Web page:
by: Mary Ingram Stasko
I strolled up to the counter and I began to browse at the items displayed on the table. The lobby of the convention center was large and crowded and the air was filled with the excited chatter of jubilant participants. It was intermission at a women’s conference. As I began leafing through pages of one of the books for sale, I became acutely aware of the conversation next to me.
“It’s not her spirit or her soul that has Alzheimer’s,” the woman professed to her friend. “It’s her mind. She’s still in there, connected to you through God’s love.” The crowd seemed to grow still. It was as if everyone in the room had vanished except for these two complete strangers and me. My mind began to take me back to a painful and unforgettable day, not so long before when my dad, sister, and I had taken my mother to live in an Alzheimer’s health care facility. She had been diagnosed with the debilitating illness several years before and the time had abruptly come when my father could no longer care for her at home.
On the day she was to leave their home, my dad spoke to my mom. Through tearful eyes and with a broken voice, he told her that he couldn’t care for her any longer and he would be taking her to a place where someone else could. She listened within her child-like state as he spoke gently to her. “I love you with all my heart and I always will,” he said.
The night before, as cautioned by the facilities director, my dad slipped off her wedding rings, a symbol of their fifty-seven years together, as she slept in their bed for probably the last time. The burden of it all lay heavy on his heart as he held her hands and cried.
Earlier that morning, my sister and I bought our mom a new hairbrush and other items needed for her care. We thoughtfully chose the perfect brush and we carefully picked the laundry basket we believed she would like best. We decided on a soft-bristled brush and a bamboo basket. The basket was pink with a bow around it’s top. In the days when color mattered to her, mom liked the color pink, I remembered. We stood in the check-out line at the store. As I put her things in front of the cashier, I wondered how my mom might have felt many years before when she bought similar items for me as I prepared to leave home to attend college.
Sometime during the afternoon of that unforgettably sad day, we entered the corridor of the nursing home with my mother for the very first time. Mom made us smile through our tears as she stopped to check her reflection in the glass of a picture hanging on the wall. Like a schoolgirl primping before a date, she straightened her hair and checked her eyes and face.
“She is connected to you through God’s love,” the woman standing next to me at the conference had said to her friend. Those words penetrated the parts of my heart and soul that knew only the sorrow of watching my mother live her life in reverse as Alzheimer’s Disease mercilessly stole away everything she had once known including the memory and recognition of those she loved.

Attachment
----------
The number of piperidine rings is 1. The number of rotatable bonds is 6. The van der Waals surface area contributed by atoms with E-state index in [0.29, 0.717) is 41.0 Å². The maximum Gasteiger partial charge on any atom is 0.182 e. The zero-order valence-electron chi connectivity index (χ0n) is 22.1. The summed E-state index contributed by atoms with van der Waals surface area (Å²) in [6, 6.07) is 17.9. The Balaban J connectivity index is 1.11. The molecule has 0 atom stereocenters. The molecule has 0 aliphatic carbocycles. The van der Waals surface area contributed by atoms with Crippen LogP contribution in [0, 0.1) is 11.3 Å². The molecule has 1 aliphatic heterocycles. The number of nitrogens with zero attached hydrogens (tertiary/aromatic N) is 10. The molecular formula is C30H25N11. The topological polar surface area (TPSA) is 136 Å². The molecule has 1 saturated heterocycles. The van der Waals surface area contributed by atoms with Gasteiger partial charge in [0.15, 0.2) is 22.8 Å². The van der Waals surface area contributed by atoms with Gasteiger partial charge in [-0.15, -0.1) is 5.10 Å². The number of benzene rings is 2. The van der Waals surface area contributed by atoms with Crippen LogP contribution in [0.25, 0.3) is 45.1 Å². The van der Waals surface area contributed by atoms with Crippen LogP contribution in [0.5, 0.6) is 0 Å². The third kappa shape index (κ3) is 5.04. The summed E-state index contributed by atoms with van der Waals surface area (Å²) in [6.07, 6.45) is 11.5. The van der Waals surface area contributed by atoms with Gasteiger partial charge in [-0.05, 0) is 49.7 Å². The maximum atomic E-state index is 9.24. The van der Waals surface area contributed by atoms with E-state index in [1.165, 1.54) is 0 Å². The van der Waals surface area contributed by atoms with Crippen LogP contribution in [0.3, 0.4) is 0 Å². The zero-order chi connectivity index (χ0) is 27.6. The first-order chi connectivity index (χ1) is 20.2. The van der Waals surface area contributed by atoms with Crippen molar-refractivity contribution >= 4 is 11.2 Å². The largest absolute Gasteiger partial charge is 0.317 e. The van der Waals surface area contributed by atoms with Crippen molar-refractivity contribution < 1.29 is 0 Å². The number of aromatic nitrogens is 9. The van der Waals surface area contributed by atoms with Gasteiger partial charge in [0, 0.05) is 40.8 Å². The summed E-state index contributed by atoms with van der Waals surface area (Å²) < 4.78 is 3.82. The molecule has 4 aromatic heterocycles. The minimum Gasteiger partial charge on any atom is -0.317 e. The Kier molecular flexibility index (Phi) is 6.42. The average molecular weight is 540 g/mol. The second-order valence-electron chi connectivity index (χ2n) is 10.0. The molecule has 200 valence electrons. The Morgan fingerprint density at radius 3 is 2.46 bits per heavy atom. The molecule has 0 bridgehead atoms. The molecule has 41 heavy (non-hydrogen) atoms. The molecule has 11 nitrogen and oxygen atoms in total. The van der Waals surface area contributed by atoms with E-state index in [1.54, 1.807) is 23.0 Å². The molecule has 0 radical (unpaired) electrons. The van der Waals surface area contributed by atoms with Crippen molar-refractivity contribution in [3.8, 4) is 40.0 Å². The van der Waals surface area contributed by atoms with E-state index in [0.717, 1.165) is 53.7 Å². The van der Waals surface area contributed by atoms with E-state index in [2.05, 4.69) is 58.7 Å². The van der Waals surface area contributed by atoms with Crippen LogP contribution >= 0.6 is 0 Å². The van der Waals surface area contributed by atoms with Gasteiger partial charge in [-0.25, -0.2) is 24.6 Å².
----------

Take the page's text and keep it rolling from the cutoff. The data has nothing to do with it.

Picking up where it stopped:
As I began to slowly emerge from the reminiscence of my past, the lobby seemed to return to life and I noticed the two women walking away. There were thousands of people throughout the convention center talking to each other. I stared in awe as I wondered how I ended up at this particular table, at this exact time, next to these two women having a conversation that seemed precisely meant for me to hear. I knew it wasn’t by chance. It was something much greater.
I gazed around the lobby with heart wrenching memories still lingering in my mind. I made my way through the masses back to my seat as the lights dimmed and the music began. I recalled many visits with my mom as I sat and listened to the music. They were marked with the devastation of her not knowing me, her own daughter. I’d felt so selfish thinking about my own grief when she was the one who suffered from the disease. I thought again about the words I had just heard…You are connected through God’s love…I began to realize that not even Alzheimer’s Disease can erase a love so powerful.
And isn’t God’s love about giving? Some of my despondence about her not remembering was the absence of what she had always given to me. Her smile, her arms reaching out to hug me, her voice saying, “I love you.” None of which she had the ability to offer any longer.
God’s love is about giving, I affirmed to myself, and I will give love to her as she had always given to me. While I was a helpless infant, a rebellious teenager, or a wife and busy mother of two with a demanding career, she never stopped giving, I thought. Now, when I feel like staying away because the sorrow of her decline is too great, I’ll go with love and compassion and I’ll find the courage to endure the vacancy in her eyes as they move past me without any recollection.
The music was loud and people all around were singing and clapping to the beat. I looked out among the crowd as I began to think of what I know about God’s love. It is kind and powerful. It is filled with grace and forgiveness. God’s love radiates goodness and endures all circumstances. It knows no barriers. God’s love never fails.
I realized something inside me was beginning to change. In a place in my heart where there had been no room for accepting the fate which had befallen my mother, I now found hope. I felt profoundly grateful for the two strangers who had touched my life. I thought of my mom as I embraced the gift I had been given that day. “We are connected through God’s love,” I believed.